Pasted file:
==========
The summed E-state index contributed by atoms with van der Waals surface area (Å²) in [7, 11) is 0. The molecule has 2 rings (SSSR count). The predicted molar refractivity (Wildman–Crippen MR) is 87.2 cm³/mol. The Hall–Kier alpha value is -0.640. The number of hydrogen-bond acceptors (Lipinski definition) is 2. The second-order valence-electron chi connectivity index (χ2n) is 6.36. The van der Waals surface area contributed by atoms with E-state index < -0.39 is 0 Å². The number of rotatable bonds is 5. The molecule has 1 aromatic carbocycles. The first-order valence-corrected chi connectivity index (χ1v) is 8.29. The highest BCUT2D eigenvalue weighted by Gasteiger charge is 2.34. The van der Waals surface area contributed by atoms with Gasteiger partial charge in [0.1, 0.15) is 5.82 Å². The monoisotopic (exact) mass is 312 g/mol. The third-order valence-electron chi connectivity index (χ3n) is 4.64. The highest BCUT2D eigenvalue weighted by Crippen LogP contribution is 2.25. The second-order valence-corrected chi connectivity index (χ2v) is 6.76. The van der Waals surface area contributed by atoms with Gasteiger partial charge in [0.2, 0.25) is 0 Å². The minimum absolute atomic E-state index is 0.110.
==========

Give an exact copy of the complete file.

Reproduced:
The summed E-state index contributed by atoms with van der Waals surface area (Å²) in [7, 11) is 0. The molecule has 2 rings (SSSR count). The predicted molar refractivity (Wildman–Crippen MR) is 87.2 cm³/mol. The Hall–Kier alpha value is -0.640. The number of hydrogen-bond acceptors (Lipinski definition) is 2. The second-order valence-electron chi connectivity index (χ2n) is 6.36. The van der Waals surface area contributed by atoms with E-state index < -0.39 is 0 Å². The number of rotatable bonds is 5. The molecule has 1 aromatic carbocycles. The first-order valence-corrected chi connectivity index (χ1v) is 8.29. The highest BCUT2D eigenvalue weighted by Gasteiger charge is 2.34. The van der Waals surface area contributed by atoms with Gasteiger partial charge in [0.1, 0.15) is 5.82 Å². The monoisotopic (exact) mass is 312 g/mol. The third-order valence-electron chi connectivity index (χ3n) is 4.64. The highest BCUT2D eigenvalue weighted by Crippen LogP contribution is 2.25. The second-order valence-corrected chi connectivity index (χ2v) is 6.76. The van der Waals surface area contributed by atoms with Gasteiger partial charge in [0.2, 0.25) is 0 Å². The minimum absolute atomic E-state index is 0.110.